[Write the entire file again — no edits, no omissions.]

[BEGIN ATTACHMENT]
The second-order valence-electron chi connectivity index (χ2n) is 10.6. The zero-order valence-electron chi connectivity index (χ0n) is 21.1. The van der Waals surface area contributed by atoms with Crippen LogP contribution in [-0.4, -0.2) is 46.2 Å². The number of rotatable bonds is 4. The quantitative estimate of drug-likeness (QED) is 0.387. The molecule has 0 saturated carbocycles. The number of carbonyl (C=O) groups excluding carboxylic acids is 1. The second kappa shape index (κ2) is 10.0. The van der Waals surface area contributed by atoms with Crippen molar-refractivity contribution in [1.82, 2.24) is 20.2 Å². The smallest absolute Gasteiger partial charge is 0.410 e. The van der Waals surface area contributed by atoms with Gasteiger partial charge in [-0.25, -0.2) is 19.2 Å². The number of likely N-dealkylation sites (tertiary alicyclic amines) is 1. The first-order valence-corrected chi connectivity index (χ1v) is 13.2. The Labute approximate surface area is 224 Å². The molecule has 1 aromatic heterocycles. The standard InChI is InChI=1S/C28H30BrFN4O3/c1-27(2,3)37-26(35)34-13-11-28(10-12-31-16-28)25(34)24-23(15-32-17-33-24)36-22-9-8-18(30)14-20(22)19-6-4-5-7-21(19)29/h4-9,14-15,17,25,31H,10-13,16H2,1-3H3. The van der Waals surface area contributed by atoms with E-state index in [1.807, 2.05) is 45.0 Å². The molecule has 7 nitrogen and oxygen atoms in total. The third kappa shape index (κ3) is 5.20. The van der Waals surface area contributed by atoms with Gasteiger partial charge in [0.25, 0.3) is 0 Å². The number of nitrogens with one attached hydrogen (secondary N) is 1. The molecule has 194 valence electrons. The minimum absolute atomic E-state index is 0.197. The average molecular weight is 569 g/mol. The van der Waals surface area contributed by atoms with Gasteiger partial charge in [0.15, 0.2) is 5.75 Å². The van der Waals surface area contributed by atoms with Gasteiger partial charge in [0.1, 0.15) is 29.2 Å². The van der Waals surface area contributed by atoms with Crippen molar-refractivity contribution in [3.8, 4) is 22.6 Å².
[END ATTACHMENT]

The second-order valence-electron chi connectivity index (χ2n) is 10.6. The zero-order valence-electron chi connectivity index (χ0n) is 21.1. The van der Waals surface area contributed by atoms with Crippen LogP contribution in [-0.4, -0.2) is 46.2 Å². The number of rotatable bonds is 4. The quantitative estimate of drug-likeness (QED) is 0.387. The molecule has 0 saturated carbocycles. The number of carbonyl (C=O) groups excluding carboxylic acids is 1. The second kappa shape index (κ2) is 10.0. The van der Waals surface area contributed by atoms with Crippen molar-refractivity contribution in [1.82, 2.24) is 20.2 Å². The smallest absolute Gasteiger partial charge is 0.410 e. The van der Waals surface area contributed by atoms with Gasteiger partial charge in [-0.25, -0.2) is 19.2 Å². The number of likely N-dealkylation sites (tertiary alicyclic amines) is 1. The first-order valence-corrected chi connectivity index (χ1v) is 13.2. The Labute approximate surface area is 224 Å². The molecule has 1 aromatic heterocycles. The standard InChI is InChI=1S/C28H30BrFN4O3/c1-27(2,3)37-26(35)34-13-11-28(10-12-31-16-28)25(34)24-23(15-32-17-33-24)36-22-9-8-18(30)14-20(22)19-6-4-5-7-21(19)29/h4-9,14-15,17,25,31H,10-13,16H2,1-3H3. The van der Waals surface area contributed by atoms with E-state index in [1.807, 2.05) is 45.0 Å². The molecule has 7 nitrogen and oxygen atoms in total. The third kappa shape index (κ3) is 5.20. The van der Waals surface area contributed by atoms with Gasteiger partial charge in [0.25, 0.3) is 0 Å². The number of nitrogens with one attached hydrogen (secondary N) is 1. The molecule has 194 valence electrons. The minimum absolute atomic E-state index is 0.197. The average molecular weight is 569 g/mol. The van der Waals surface area contributed by atoms with Gasteiger partial charge in [0.15, 0.2) is 5.75 Å². The van der Waals surface area contributed by atoms with Gasteiger partial charge in [0.1, 0.15) is 29.2 Å². The van der Waals surface area contributed by atoms with Crippen molar-refractivity contribution in [3.8, 4) is 22.6 Å².